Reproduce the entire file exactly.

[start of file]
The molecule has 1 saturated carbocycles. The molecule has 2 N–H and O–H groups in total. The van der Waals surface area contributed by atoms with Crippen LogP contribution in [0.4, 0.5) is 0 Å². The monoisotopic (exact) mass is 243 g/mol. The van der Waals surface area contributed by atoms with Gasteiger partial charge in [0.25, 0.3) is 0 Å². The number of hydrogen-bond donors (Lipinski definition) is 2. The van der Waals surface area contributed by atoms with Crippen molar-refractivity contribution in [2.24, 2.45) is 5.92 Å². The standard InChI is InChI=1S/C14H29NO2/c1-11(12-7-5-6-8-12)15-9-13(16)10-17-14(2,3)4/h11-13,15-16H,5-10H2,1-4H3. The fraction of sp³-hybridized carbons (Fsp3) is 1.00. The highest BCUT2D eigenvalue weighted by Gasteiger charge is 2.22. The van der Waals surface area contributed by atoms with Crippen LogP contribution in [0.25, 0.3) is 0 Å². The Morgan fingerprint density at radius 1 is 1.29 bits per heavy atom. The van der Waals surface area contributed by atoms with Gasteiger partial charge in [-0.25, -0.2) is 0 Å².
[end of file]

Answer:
The molecule has 1 saturated carbocycles. The molecule has 2 N–H and O–H groups in total. The van der Waals surface area contributed by atoms with Crippen LogP contribution in [0.4, 0.5) is 0 Å². The monoisotopic (exact) mass is 243 g/mol. The van der Waals surface area contributed by atoms with Gasteiger partial charge in [0.25, 0.3) is 0 Å². The number of hydrogen-bond donors (Lipinski definition) is 2. The van der Waals surface area contributed by atoms with Crippen molar-refractivity contribution in [2.24, 2.45) is 5.92 Å². The standard InChI is InChI=1S/C14H29NO2/c1-11(12-7-5-6-8-12)15-9-13(16)10-17-14(2,3)4/h11-13,15-16H,5-10H2,1-4H3. The fraction of sp³-hybridized carbons (Fsp3) is 1.00. The highest BCUT2D eigenvalue weighted by Gasteiger charge is 2.22. The van der Waals surface area contributed by atoms with Crippen LogP contribution in [0.25, 0.3) is 0 Å². The Morgan fingerprint density at radius 1 is 1.29 bits per heavy atom. The van der Waals surface area contributed by atoms with Gasteiger partial charge in [-0.25, -0.2) is 0 Å².